MANILA, JULY 27, 2011 (STAR) By Rhodina Villanueva - Department of Environment and Natural Resources (DENR) Secretary Ramon Paje has tightened the ban on a number of social networking websites, including Facebook and YouTube, by ordering a software audit of all desktop and laptop computers connected to the department’s central office Internet server.

Paje’s order, contained in Memorandum Circular (MC) No. 2011-06, came after reports reached his office that many DENR employees were able to access the previously banned websites using international proxy servers to bypass firewalls installed by the DENR’s Management Information Systems division.

Through the memorandum circular, Paje also ordered the removal of proxy software.

Last April, Paje issued MC 2011-04 prohibiting the use of Facebook, Twitter, Friendster, Multiply, Meebo, Bebo and other social networking websites, as well as online and offline games, during office hours.

The ban, he said, is meant to “increase productivity in the workplace.”

“Anyone, regardless of employment status, caught using proxy software to access banned sites shall be subjected to Civil Service rules and regulations,” he said.

Paje also tasked Assistant Secretary for Internal Audit and Anti-Corruption Daniel Nicer to take action against employees caught violating his order.

Violation of administrative rules based on civil service laws is punishable by reprimand for the first offense, suspension for the second, and dismissal for third offense.


[PHOTO - Schematic representation of a proxy server, where the computer in the middle acts as the proxy server between the other two.]

In computer networks, a proxy server is a server (a computer system or an application) that acts as an intermediary for requests from clients seeking resources from other servers.

A client connects to the proxy server, requesting some service, such as a file, connection, web page, or other resource, available from a different server. The proxy server evaluates the request according to its filtering rules. For example, it may filter traffic by IP address or protocol. If the request is validated by the filter, the proxy provides the resource by connecting to the relevant server and requesting the service on behalf of the client. A proxy server may optionally alter the client's request or the server's response, and sometimes it may serve the request without contacting the specified server. In this case, it 'caches' responses from the remote server, and returns subsequent requests for the same content directly.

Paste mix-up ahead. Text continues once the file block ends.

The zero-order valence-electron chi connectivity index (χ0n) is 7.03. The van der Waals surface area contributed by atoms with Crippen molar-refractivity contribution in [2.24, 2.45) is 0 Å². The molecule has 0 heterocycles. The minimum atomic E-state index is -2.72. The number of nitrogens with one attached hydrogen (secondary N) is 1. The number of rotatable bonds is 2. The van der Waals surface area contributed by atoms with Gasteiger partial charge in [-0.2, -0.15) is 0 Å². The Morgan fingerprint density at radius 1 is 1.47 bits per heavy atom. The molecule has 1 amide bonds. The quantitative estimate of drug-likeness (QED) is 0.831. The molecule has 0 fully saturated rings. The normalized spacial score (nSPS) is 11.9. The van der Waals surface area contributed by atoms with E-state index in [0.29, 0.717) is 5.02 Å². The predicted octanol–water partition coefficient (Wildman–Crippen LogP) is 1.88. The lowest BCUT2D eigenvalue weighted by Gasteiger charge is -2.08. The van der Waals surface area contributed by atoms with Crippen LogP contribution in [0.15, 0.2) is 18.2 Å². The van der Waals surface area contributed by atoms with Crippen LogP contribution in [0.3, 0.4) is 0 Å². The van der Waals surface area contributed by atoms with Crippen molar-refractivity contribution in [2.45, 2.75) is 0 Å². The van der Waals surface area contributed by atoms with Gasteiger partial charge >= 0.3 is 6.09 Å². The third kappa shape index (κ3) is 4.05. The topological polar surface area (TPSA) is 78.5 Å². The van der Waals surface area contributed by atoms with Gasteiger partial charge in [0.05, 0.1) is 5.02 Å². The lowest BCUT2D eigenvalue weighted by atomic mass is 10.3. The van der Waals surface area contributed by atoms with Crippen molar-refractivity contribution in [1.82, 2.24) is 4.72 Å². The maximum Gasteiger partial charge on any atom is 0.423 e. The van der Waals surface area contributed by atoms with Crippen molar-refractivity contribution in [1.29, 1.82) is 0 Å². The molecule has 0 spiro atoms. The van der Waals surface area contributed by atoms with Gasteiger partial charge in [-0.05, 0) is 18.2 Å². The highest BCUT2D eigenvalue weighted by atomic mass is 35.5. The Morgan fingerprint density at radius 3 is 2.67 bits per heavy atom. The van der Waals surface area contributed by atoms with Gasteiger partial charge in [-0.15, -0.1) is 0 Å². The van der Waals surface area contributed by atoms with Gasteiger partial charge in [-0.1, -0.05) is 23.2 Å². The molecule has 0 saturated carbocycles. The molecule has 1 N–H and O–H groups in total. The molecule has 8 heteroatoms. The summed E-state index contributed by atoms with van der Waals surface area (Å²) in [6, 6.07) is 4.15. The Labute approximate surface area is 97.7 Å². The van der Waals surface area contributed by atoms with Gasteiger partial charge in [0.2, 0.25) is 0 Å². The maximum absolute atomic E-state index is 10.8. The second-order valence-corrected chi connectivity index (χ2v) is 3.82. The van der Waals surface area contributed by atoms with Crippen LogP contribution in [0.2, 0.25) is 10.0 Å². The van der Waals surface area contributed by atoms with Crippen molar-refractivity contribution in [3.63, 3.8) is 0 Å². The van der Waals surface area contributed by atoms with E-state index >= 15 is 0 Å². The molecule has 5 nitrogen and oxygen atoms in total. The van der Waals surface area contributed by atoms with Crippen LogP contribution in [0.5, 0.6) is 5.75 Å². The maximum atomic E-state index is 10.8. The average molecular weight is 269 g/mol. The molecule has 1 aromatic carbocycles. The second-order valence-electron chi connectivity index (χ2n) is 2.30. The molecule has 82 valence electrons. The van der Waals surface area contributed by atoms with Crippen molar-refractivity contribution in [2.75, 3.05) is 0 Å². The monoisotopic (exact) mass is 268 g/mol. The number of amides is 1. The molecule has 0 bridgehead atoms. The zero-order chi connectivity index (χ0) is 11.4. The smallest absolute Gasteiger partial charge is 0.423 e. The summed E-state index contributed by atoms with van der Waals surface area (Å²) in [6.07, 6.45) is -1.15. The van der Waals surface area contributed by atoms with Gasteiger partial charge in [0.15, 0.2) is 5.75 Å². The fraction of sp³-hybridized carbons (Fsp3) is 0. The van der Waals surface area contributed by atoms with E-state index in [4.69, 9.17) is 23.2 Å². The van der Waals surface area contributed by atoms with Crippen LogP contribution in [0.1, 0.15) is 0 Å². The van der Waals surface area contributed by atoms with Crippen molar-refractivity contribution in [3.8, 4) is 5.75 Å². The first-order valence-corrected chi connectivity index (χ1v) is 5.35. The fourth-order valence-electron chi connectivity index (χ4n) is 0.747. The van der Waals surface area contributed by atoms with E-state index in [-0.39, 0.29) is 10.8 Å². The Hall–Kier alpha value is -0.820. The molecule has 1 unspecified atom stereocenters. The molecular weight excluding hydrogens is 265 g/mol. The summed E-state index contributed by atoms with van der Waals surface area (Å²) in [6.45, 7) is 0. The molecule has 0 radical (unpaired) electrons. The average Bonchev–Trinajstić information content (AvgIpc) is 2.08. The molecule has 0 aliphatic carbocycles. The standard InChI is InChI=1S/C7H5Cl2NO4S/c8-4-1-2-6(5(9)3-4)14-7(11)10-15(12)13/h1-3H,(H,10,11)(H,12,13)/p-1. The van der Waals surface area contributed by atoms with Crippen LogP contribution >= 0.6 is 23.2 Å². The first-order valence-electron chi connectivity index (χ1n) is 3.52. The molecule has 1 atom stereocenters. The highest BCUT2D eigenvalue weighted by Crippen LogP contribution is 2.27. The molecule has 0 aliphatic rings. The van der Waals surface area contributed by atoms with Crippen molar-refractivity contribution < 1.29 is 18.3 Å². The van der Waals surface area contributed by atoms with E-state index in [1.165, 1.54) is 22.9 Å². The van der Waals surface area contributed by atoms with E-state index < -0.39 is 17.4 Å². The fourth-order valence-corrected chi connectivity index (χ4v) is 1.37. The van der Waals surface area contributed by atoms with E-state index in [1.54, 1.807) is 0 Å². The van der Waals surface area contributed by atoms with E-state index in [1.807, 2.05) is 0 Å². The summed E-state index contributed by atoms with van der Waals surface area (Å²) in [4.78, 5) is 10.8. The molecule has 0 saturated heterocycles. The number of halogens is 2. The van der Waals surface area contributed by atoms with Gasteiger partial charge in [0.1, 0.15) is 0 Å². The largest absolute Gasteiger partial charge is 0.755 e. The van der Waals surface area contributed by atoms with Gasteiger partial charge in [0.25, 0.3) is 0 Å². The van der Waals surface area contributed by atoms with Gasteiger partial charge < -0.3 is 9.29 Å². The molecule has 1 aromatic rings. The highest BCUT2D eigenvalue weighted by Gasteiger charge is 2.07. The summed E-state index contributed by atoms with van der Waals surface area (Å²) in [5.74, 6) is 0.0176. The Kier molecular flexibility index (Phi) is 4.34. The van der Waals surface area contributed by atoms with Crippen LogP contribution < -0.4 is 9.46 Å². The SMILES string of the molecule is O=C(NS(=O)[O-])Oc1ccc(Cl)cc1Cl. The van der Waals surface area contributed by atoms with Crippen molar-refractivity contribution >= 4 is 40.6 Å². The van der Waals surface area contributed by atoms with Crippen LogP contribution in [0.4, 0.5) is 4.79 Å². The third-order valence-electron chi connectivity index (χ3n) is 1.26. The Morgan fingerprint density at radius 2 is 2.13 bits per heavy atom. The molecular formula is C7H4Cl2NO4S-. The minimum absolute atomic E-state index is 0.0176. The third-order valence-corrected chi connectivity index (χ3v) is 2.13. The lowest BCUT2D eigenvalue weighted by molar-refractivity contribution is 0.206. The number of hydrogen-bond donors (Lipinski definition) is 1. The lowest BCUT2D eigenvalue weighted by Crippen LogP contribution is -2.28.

Most proxies are a web proxy, allowing access to content on the World Wide Web.

A proxy server has a large variety of potential purposes, including:

A proxy server that passes requests and responses unmodified is usually called a gateway or sometimes tunneling proxy.

A proxy server can be placed in the user's local computer or at various points between the user and the destination servers on the Internet.

A reverse proxy is (usually) an Internet-facing proxy used as a front-end to control and protect access to a server on a private network, commonly also performing tasks such as load-balancing, authentication, decryption or caching.

A reverse proxy taking requests from the Internet and forwarding them to servers in an internal network. Those making requests connect to the proxy and may not be aware of the internal network. An open proxy forwarding requests from and to anywhere on the Internet. A forward proxy taking requests from an internal network and forwarding them to the Internet.

Types of proxy

Forward proxies: A forward proxy taking requests from an internal network and forwarding them to the Internet. Forward proxies are proxies where the client server names the target server to connect to. Forward proxies are able to retrieve from a wide range of sources (in most cases anywhere on the Internet).